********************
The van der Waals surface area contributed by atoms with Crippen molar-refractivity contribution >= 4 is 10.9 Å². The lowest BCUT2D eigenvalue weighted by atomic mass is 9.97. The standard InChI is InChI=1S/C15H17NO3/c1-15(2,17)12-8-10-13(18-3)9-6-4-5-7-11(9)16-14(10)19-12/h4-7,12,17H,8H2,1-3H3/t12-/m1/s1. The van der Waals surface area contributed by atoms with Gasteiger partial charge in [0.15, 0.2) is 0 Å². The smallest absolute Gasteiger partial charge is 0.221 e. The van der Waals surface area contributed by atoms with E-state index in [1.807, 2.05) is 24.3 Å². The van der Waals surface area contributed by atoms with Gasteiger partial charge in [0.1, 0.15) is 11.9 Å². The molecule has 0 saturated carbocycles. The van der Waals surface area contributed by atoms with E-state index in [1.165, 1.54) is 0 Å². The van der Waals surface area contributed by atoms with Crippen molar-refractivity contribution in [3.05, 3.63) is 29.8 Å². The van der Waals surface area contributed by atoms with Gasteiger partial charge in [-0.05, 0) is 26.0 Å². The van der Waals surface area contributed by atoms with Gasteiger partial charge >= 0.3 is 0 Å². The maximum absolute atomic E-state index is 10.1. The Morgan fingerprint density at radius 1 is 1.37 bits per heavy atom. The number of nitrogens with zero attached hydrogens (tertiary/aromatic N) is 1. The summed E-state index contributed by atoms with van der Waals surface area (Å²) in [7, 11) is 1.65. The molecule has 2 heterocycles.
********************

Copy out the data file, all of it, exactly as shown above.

The van der Waals surface area contributed by atoms with Crippen molar-refractivity contribution >= 4 is 10.9 Å². The lowest BCUT2D eigenvalue weighted by atomic mass is 9.97. The standard InChI is InChI=1S/C15H17NO3/c1-15(2,17)12-8-10-13(18-3)9-6-4-5-7-11(9)16-14(10)19-12/h4-7,12,17H,8H2,1-3H3/t12-/m1/s1. The van der Waals surface area contributed by atoms with Gasteiger partial charge in [0.15, 0.2) is 0 Å². The smallest absolute Gasteiger partial charge is 0.221 e. The van der Waals surface area contributed by atoms with E-state index in [1.807, 2.05) is 24.3 Å². The van der Waals surface area contributed by atoms with Gasteiger partial charge in [0.1, 0.15) is 11.9 Å². The molecule has 0 saturated carbocycles. The van der Waals surface area contributed by atoms with E-state index in [1.165, 1.54) is 0 Å². The van der Waals surface area contributed by atoms with Crippen molar-refractivity contribution in [3.05, 3.63) is 29.8 Å². The van der Waals surface area contributed by atoms with Gasteiger partial charge in [-0.05, 0) is 26.0 Å². The van der Waals surface area contributed by atoms with Gasteiger partial charge >= 0.3 is 0 Å². The maximum absolute atomic E-state index is 10.1. The Morgan fingerprint density at radius 1 is 1.37 bits per heavy atom. The number of nitrogens with zero attached hydrogens (tertiary/aromatic N) is 1. The summed E-state index contributed by atoms with van der Waals surface area (Å²) in [7, 11) is 1.65. The molecule has 2 heterocycles.